The feeling can be caused by several different situations, however, they all involve a sense of injustice or wrongdoing from an individual. For example, public humiliation, constant discrimination or prejudice, being taken advantage of, feeling unrecognized, envy and jealousy can all result in resentment. Perhaps someone said mean, hurtful things, acted thoughtlessly, or did not do enough in terms of what the resentful individual feels should have happened. Those who experience this constantly replay thoughts and feelings that are related to the unjust event, and often refuse to forgive and move on.
Holding on to the negative emotions is harmful to your emotional health and can impact your quality of life. In the words of Malachy McCourt, “Resentment is like taking poison and waiting for the other person to die.”
Resentment can become a part of your identity, a part of who you are as a person. You move from showing resentful behaviour to being a resentful person and there is a large difference between the two. Once you start saying that you are a particular kind of person, it sometimes is threatening to change the identity. So often people will live with an identity—a sense of self, a sense of who one is—that is compromising for them because they are afraid of change. The familiar is better than the alternative even if the familiar includes pain and unnecessary suffering.
The longer resentment lingers:
“To psychologists, resentment over a long period of time can be an unhealthy response to injustice, sometimes an injustice that won’t quit such as continual demeaning comments from a partner or the unreasonable demands of a boss who just doesn’t “get it.” Resentment in cases like these represents a development in one’s anger from mild to deeper…….and it lingers. This kind of resentment can lead to unhappiness, continual irritability, and psychological compromise including excessive anxiety and depression.” (Enright & Fitzgibbons, 2015).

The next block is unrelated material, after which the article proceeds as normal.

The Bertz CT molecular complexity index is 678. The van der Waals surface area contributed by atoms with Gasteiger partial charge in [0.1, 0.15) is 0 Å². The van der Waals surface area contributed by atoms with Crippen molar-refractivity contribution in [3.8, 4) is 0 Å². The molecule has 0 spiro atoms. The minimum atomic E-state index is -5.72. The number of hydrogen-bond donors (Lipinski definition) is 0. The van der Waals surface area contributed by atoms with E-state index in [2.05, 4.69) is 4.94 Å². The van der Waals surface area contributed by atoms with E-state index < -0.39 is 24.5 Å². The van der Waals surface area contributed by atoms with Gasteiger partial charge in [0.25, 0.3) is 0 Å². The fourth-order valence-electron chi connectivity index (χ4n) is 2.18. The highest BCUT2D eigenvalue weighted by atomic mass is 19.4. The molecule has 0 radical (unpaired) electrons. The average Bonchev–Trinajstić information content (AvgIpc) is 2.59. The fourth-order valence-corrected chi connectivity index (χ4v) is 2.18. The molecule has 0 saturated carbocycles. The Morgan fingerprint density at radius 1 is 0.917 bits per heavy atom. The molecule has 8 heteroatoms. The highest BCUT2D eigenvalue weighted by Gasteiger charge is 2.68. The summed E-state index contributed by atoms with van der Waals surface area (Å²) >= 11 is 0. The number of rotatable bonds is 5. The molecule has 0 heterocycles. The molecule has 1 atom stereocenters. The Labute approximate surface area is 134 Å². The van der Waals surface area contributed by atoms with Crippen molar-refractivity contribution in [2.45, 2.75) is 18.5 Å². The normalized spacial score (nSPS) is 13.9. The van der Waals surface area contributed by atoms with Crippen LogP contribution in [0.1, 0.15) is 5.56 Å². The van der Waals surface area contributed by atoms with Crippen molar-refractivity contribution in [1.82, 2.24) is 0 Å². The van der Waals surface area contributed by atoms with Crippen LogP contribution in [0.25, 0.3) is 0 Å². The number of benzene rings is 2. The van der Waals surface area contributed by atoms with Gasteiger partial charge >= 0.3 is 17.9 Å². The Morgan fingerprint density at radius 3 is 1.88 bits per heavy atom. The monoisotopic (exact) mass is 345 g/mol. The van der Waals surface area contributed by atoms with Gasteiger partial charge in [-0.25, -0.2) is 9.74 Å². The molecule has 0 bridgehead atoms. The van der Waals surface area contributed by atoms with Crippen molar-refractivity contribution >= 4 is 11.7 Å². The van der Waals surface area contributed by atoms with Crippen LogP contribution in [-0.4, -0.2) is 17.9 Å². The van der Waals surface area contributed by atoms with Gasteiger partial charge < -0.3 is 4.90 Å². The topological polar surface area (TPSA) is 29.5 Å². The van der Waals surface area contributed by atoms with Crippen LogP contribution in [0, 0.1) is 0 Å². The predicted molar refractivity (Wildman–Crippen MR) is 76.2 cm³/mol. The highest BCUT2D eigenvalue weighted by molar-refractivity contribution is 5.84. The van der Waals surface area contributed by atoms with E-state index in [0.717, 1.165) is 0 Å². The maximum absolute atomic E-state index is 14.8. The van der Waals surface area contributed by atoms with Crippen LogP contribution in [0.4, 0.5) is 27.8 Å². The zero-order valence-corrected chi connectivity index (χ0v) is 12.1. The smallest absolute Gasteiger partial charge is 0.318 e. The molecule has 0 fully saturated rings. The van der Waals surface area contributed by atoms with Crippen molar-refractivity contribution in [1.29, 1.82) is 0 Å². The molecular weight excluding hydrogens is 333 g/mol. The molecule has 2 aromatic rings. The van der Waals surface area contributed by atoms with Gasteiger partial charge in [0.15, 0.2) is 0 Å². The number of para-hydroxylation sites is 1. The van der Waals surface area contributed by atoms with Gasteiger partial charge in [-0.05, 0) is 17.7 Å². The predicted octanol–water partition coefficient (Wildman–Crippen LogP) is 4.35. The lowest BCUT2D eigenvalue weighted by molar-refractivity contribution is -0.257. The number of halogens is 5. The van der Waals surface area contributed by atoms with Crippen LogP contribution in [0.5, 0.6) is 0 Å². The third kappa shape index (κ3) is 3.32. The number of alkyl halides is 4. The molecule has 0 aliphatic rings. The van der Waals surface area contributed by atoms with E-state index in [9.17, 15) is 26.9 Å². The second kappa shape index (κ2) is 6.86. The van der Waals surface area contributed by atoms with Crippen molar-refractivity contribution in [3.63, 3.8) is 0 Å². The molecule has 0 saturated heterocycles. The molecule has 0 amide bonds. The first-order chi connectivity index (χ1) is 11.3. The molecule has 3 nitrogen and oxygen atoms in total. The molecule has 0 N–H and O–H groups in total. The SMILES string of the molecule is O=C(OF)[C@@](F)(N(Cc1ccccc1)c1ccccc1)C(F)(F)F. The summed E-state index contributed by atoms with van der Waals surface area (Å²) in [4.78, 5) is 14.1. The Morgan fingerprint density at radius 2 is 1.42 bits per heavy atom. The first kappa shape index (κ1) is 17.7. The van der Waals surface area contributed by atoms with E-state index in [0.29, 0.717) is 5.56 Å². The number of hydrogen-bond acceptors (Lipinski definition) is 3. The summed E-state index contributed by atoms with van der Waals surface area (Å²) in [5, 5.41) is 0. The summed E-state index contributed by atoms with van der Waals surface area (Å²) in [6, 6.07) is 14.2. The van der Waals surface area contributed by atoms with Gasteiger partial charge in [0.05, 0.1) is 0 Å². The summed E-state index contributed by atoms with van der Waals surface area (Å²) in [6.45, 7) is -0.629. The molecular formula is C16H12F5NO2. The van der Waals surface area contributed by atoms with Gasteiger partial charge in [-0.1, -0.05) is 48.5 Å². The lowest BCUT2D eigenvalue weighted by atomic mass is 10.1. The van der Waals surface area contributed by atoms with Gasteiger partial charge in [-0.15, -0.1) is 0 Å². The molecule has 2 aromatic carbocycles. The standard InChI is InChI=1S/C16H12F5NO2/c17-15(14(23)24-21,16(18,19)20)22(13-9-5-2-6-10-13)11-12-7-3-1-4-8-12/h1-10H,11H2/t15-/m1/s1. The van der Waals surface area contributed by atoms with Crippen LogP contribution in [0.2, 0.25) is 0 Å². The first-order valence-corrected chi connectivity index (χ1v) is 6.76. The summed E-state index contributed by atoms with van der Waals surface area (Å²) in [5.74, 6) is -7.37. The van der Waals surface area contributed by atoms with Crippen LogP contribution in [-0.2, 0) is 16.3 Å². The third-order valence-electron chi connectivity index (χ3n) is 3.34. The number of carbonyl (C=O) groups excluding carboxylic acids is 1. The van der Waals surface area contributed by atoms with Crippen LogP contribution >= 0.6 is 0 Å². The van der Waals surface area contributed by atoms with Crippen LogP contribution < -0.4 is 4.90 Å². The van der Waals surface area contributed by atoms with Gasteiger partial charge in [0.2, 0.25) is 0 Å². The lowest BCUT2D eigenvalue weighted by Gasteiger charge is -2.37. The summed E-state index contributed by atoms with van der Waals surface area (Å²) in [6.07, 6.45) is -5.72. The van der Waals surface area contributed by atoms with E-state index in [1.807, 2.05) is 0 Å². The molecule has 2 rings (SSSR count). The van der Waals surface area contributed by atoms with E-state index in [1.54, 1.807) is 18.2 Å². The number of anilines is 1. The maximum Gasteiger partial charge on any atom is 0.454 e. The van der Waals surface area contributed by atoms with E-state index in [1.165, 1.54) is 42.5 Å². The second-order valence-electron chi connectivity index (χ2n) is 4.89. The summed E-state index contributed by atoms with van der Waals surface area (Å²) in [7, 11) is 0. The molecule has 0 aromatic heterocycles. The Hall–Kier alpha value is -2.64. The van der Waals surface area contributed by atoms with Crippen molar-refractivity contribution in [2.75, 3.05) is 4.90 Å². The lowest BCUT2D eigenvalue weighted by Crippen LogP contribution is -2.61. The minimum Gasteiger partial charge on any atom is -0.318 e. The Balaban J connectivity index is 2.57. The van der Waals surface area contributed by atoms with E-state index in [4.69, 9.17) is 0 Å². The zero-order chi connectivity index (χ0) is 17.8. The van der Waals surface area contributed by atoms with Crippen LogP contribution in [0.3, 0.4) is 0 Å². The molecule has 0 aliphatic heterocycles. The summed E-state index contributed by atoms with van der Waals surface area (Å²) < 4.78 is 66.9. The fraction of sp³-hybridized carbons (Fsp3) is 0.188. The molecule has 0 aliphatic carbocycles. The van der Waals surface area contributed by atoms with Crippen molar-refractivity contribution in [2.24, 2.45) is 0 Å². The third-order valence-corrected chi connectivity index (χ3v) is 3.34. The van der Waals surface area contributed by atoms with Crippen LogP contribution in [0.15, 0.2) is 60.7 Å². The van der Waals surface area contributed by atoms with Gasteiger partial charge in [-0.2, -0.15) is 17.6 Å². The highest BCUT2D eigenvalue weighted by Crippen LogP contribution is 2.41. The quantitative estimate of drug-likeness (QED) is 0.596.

How to overcome resentment
Resentment flourishes on negative feelings and grows more powerful when we are unwilling to forgive and release emotional pain. The body feels these negative feelings directly and can manifest them in physical ailments and even pain. If you do not confront and deal with resentment, it could linger for a long time or even the rest of your life.
To overcome these negative thoughts, let’s look at the scriptures. The word of God always has the solution:
- Trust God to use bad for good (Romans 8:28)
- Put your hope in God alone (Psalm 62)
- Focus on the good in your life (Philippians 4:8)
- Pray for your offender (Romans 12:14)
- Don’t let Satan condemn you (1 Peter 5:8-9)
- Wait patiently for God to restore (1 Peter 5:10)
- Listen to God’s conviction (1 John 1:9)
- Depend on God’s power (Philippians 4:13)
- Do it for Christ (1 Corinthians 6:20)
- Know who you are in Christ (Galatians 3:26-29)
“Resentment and bitterness cannot take root in a heart that is filled with God’s love and compassion.”
Ephesians 4:31-32 “Get rid of all bitterness, rage, anger, harsh words, and slander, as well as all types of evil behaviour. Instead, be kind to each other, tender-hearted, forgiving one another, just as God through Jesus has forgiven you.”
Colossians 3:13 “Bear with each other and forgive whatever grievance you may have against one anther. Forgive as the Lord forgave you.”